Vaccination is one of the most powerful tools of modern medicine.

 

In 2003, the World Health Organization (WHO) estimated that the lives of over 2 million children were saved by vaccination.

The number of cases of vaccine preventable diseases (VPDs) in the US has decreased by 98% since the pre-vaccination era.

The practice of inoculating healthy people against disease has a long history, dating back earlier than 1700, and coming into its modern vaccination form in 1796.

 

The earliest form of vaccination, called “variolation,” was practiced in China, Turkey, Africa, and India. Infectious material was taken from smallpox victims and introduced to healthy people. Only 1% of those who had been variolated against smallpox died of the disease upon contraction, compared to 30% of un-variolated people.

In 1717, Lady Mary Wortley Montagu, the wife of the British ambassador, learned the practice of variolation in Constantinople and introduced it to European royalty to protect their heirs from smallpox.

Variolation was introduced to the United States by African slaves and used during the Boston smallpox outbreak of 1721.

In 1796, Edward Jenner famously injected an 8 year old boy with infectious material from a milk maid suffering from cow pox, a similar, but less dangerous disease. The term “vaccination” was inspired by this experiment, and borrows from the Latin “vaccinus” meaning “of or related to cows.”

There is growing danger from resurgence of VPDs in places they were once eliminated, and in places where VPDs are still present, progress in fighting them may grind to a halt or even reverse.

 

An unprecedented number of VPD outbreaks have been reported in countries including the UK and the United States.

The Bill & Melinda Gates foundation provides free vaccines to countries like India, where measles has not yet been eliminated, but faces resistance from Indian parents concerned about a link between vaccination and autism.

Patient fear may stifle the success of newly developed vaccines, such as the ebola vaccine, that have the potential to drastically improve health and save lives worldwide. The ebola outbreak in 2014-2015 claimed over 11,000 lives.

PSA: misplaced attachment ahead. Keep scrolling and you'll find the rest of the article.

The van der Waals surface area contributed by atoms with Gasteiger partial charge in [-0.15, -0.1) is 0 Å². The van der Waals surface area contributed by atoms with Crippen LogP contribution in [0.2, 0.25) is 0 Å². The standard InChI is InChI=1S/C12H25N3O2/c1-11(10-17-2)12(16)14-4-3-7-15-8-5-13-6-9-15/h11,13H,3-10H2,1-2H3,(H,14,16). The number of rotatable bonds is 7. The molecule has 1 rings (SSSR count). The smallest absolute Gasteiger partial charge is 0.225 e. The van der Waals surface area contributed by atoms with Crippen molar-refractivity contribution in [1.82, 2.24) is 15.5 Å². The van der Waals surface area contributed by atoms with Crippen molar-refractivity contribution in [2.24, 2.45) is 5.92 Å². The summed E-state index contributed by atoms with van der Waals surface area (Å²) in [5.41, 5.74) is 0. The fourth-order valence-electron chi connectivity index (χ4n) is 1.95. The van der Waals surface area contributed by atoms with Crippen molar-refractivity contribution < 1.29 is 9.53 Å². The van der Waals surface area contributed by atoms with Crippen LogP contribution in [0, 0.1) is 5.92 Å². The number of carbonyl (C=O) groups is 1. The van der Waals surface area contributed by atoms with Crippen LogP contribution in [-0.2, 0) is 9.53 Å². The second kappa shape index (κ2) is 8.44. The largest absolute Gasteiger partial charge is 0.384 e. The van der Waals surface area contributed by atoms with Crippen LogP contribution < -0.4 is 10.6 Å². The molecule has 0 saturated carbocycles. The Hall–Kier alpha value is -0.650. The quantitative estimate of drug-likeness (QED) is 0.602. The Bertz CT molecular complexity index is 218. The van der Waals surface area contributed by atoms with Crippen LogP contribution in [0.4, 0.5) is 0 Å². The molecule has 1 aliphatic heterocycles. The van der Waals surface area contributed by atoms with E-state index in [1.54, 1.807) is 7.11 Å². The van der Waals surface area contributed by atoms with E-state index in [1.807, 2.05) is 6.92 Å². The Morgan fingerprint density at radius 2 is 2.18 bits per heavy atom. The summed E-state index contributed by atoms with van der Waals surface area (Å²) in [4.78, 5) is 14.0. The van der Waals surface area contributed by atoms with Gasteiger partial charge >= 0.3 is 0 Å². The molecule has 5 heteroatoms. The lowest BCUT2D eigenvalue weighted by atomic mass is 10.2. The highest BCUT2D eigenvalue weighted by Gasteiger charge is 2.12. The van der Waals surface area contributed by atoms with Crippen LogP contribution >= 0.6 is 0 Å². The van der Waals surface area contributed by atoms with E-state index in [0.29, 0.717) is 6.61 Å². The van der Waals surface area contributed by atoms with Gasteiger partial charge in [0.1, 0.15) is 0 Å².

A preponderance of scientific evidence favors the safety of vaccinations, but dissent remains, and the unvaccinated population continues to grow.

 

The original research supporting a link between autism and the MMR vaccine has been shown to be fraudulent. Exhaustive follow-up studies found no evidence for the link.

Still, even among our most educated, vaccination concerns exist. A study on Swiss physicians in 2004 reported that 8% of pediatricians and 10% of non-pediatricians either do not fully vaccinate their children, or follow an alternative vaccination schedule for their children. Their vaccination concerns mirrored those of non-medical parents, including worries regarding combination vaccines. Individuals with these concerns may, as a result, choose to postpone and/or split combination vaccines such as DTP and MMR.

Among healthcare workers in Canada, over one third believe that children receive too many vaccinations and that a healthy lifestyle can eliminate the need for vaccination.

As students of medicine, the results of studies of this kind are both surprising and unsettling. In order to further characterize how this controversy has entrenched itself in a modern society that is increasingly health-conscious, we will host a panel discussion of experts in areas of vaccine research, medical practice, and public health.

 

 

 

We plan to organize our discussion around elements that we believe are central to public discontent with regard to modern medicine and medical science.